The Ministry of Education has clarified media publications suggesting the government is planning to reduce university education to three years and upgrade Ghana’s education system to award Junior and Senior High School students Diploma certificates.
Mathew Opoku Prempeh, the Minister for Education according to earlier reports, said a new curriculum being considered for Junior High Schools in the country will see students completing with National Higher Diplomas while qualified SHS graduates will be awarded National Diplomas.
He bemoaned how Ghanaian SHS and JHS are forced to complete University before being eligible for employment in the country as their current certificates are irrelevant and explained that the upgrade will enable them gain employment after completion of their programmes.
He said these at the 2019 Danquah Institute Leadership lecture under the theme: “World Class Education and Imperative for the Next Generation of Leaders”.
He noted that such an upgrade for their qualification will make the graduates more relevant and not having to necessarily obtain University education to be qualified for employment in the country.
On the reduction of university education to three years, Mr Opoku Prempeh reportedly made known government’s plans to ensure the reduction in the duration for pursuing undergraduate degree programs from four years to three years.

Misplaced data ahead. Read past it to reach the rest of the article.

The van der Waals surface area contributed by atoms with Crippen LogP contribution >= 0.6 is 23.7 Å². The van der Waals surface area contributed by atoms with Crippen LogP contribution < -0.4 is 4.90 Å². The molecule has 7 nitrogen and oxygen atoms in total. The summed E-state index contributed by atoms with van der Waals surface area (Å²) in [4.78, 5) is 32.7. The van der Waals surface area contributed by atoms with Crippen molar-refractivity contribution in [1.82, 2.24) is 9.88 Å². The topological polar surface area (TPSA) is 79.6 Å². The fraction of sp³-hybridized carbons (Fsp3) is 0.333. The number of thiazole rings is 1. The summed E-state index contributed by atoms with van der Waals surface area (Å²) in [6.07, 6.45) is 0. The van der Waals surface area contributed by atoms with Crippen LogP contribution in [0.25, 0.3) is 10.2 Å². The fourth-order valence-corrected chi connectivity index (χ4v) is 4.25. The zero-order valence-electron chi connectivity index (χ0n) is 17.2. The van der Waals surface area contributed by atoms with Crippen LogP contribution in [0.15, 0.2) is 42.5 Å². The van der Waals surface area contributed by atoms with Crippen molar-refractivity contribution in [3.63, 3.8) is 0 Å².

“Everywhere in the world, undergrad is three years not four years, why should we spend four years doing undergrad? We will sit down with the university lecturers and start challenging them because Ghana is not an island,” the minister is quoted to have said.
But in his defence, the Ministry of Education says the Minister’s comments were misrepresented.
The Ministry, in a communiqué signed by its Communications Director Ekow Vincent Assafuah emphatically states that Mr. Opoku Prempeh did not say Junior High School leavers will be awarded National Diplomas.
“The Minister did not state that Junior High School graduates would be awarded a diploma. Indeed, given the government’s commitment to redefining basic education to include senior high school, in respect of which the Pre-Tertiary Education Bill is in Parliament, it is inconceivable that the Minister would suggest that junior high school graduates would be awarded diplomas or any other certification to enable them seek work,” the statement clarifies.
The Ministry further assured Ghanaians of its commitment to “engaging relevant stakeholders in its ongoing comprehensive reforms agenda”.
Read the statement below